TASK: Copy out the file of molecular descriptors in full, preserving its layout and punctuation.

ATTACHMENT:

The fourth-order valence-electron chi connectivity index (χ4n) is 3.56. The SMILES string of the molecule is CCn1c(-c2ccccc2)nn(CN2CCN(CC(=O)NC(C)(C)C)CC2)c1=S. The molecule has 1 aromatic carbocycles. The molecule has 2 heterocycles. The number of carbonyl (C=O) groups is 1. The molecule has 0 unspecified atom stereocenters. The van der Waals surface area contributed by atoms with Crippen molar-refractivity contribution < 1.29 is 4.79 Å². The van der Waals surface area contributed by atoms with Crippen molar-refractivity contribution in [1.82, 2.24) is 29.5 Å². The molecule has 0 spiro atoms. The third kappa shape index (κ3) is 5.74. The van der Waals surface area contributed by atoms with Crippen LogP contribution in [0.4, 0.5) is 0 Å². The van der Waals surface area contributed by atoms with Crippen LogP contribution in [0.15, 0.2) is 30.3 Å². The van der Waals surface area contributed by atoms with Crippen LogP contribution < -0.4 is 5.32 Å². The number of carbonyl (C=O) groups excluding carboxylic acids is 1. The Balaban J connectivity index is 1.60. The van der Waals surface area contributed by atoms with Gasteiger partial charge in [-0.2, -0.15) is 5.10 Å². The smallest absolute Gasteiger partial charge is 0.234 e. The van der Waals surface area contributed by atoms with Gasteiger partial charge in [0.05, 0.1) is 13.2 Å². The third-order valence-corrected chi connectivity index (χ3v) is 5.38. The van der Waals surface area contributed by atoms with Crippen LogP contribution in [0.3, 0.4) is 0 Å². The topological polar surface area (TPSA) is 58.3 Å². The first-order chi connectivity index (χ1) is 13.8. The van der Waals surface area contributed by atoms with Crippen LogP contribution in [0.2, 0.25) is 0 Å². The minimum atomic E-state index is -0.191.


The fourth-order valence-electron chi connectivity index (χ4n) is 3.56. The SMILES string of the molecule is CCn1c(-c2ccccc2)nn(CN2CCN(CC(=O)NC(C)(C)C)CC2)c1=S. The molecule has 1 aromatic carbocycles. The molecule has 2 heterocycles. The number of carbonyl (C=O) groups is 1. The molecule has 0 unspecified atom stereocenters. The van der Waals surface area contributed by atoms with Crippen molar-refractivity contribution < 1.29 is 4.79 Å². The van der Waals surface area contributed by atoms with Crippen molar-refractivity contribution in [1.82, 2.24) is 29.5 Å². The molecule has 0 spiro atoms. The third kappa shape index (κ3) is 5.74. The van der Waals surface area contributed by atoms with Crippen LogP contribution in [0.4, 0.5) is 0 Å². The van der Waals surface area contributed by atoms with Crippen LogP contribution in [0.15, 0.2) is 30.3 Å². The van der Waals surface area contributed by atoms with Crippen LogP contribution < -0.4 is 5.32 Å². The number of carbonyl (C=O) groups excluding carboxylic acids is 1. The Balaban J connectivity index is 1.60. The van der Waals surface area contributed by atoms with Gasteiger partial charge in [-0.2, -0.15) is 5.10 Å². The smallest absolute Gasteiger partial charge is 0.234 e. The van der Waals surface area contributed by atoms with Gasteiger partial charge in [0.05, 0.1) is 13.2 Å². The third-order valence-corrected chi connectivity index (χ3v) is 5.38. The van der Waals surface area contributed by atoms with Crippen LogP contribution in [0.3, 0.4) is 0 Å². The topological polar surface area (TPSA) is 58.3 Å². The first-order chi connectivity index (χ1) is 13.8. The van der Waals surface area contributed by atoms with Crippen LogP contribution in [0.2, 0.25) is 0 Å². The minimum atomic E-state index is -0.191.